We all have fear and anxiety about certain things. For me that list includes: bears, a Kardashian Empire, and actual chocolate toxicity. Sure, there are worse ways to go, but knowing that consuming just 13 pounds of the dark stuff could put me in the ground? Well, that still makes me a little nervous…
That aside, when it comes to health and wellness, there’s one thing that seems to make people shudder more than just about anything else: the scale.
Heck, it scares people more than carbs. Or gluten. Or sugar. And that’s a whole lot of scared peoples!
Say the word ‘scale’ in a gym, and it’s like yelling ‘fire!’ in a crowded theater – people panic. It is the big bad wolf of the fitness industry, but it certainly doesn’t have to be that way.
In fact, the scale is not a scary thing at all. It’s not even a bad thing. It can actually be a very good thing – something that can benefit you as much of if not more than any of the other equipment you typically use in a gym – and I’m going to explain to you exactly why and how to use it.
First things first: that number you see on the scale is just a number – a data point to be precise. It doesn’t matter if it says 137, or 223, or even 569. Like any other piece of data – it’s just a number. It is by no means who you are, or what you are, or an exact indicator of health. Like blood pressure, resting heart rate, cholesterol, or blood sugar levels, it is a reference point at a given time. That’s it. Nothing else, nothing more. And like those other numbers, it can be tweaked and improved if you care to do so.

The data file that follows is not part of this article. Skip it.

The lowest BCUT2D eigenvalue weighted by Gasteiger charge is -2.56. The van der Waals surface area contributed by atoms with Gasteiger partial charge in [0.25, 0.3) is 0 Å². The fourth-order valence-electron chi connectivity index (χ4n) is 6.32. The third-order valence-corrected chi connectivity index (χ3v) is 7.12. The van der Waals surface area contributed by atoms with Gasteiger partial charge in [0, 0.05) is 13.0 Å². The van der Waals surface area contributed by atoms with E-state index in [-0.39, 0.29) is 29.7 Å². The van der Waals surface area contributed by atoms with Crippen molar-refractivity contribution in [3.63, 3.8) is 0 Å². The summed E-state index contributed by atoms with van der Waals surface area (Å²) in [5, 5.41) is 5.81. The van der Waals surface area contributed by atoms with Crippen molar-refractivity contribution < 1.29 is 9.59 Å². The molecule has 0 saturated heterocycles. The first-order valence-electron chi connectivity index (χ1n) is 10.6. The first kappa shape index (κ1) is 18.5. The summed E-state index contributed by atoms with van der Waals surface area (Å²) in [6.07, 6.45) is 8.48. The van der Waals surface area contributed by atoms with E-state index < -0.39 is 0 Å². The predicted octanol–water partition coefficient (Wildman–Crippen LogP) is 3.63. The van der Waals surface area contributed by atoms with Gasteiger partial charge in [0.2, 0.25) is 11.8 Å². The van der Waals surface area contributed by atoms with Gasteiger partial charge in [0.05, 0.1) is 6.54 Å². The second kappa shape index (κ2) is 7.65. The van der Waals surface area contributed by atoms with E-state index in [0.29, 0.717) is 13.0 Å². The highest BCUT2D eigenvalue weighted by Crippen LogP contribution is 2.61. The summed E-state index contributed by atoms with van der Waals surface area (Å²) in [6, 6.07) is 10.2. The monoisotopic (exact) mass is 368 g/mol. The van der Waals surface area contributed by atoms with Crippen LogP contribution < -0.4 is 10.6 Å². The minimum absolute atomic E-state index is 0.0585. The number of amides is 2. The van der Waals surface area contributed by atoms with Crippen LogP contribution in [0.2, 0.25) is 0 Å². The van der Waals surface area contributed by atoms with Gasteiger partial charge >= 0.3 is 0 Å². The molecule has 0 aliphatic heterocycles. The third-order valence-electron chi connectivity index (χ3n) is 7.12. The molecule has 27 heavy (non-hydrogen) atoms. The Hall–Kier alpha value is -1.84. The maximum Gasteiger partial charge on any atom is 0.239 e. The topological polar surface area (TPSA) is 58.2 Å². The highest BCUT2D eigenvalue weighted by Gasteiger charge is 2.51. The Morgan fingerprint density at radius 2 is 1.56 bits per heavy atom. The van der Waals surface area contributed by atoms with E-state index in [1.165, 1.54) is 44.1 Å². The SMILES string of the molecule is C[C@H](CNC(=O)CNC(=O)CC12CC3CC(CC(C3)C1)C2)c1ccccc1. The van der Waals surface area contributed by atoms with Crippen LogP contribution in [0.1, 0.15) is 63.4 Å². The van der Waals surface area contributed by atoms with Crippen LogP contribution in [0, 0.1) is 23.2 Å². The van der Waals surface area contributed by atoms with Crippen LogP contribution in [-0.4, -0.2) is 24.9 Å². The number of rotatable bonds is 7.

So repeat after me: scale weight is just a data point at a given moment in time. Got it? See, it’s not so big and bad after all…
Now, where this number (or piece of data) can be particularly valuable is for anyone wishing to increase or decrease their body weight. More specifically, most people are trying to increase or maintain muscle mass while decreasing body fat. When someone says they are trying to lose weight, that’s pretty much what they’re trying to do – maintain or increase muscle mass while decreasing body fat. They’re not really looking for a specific number on a scale, they’re looking for a specific result. But the scale can be a valuable tool in the process.
But wait a second, you say. Scales can be wrong. Scale weight can fluctuate wildly over the course of a single day. It can be manipulated by simple hydration and dehydration. It tells you nothing about the composition of that weight – is it fat or is it muscle? – so how then can it be of any value?
Just like any other form of data, results can be skewed and manipulated, and therefore inaccurate. That’s why we have standards when collecting data. It’s the reason you fast before specific blood tests, why you don’t jump up and down when taking your blood pressure, and why you don’t hold your breath when taking resting pulse rate. Scale weight as a data point is no different.
So then, to make the best of things, we need to establish and follow some simple, consistent guidelines for collecting our info. And know that any variance from said guidelines will result in inaccurate, inconsistent results.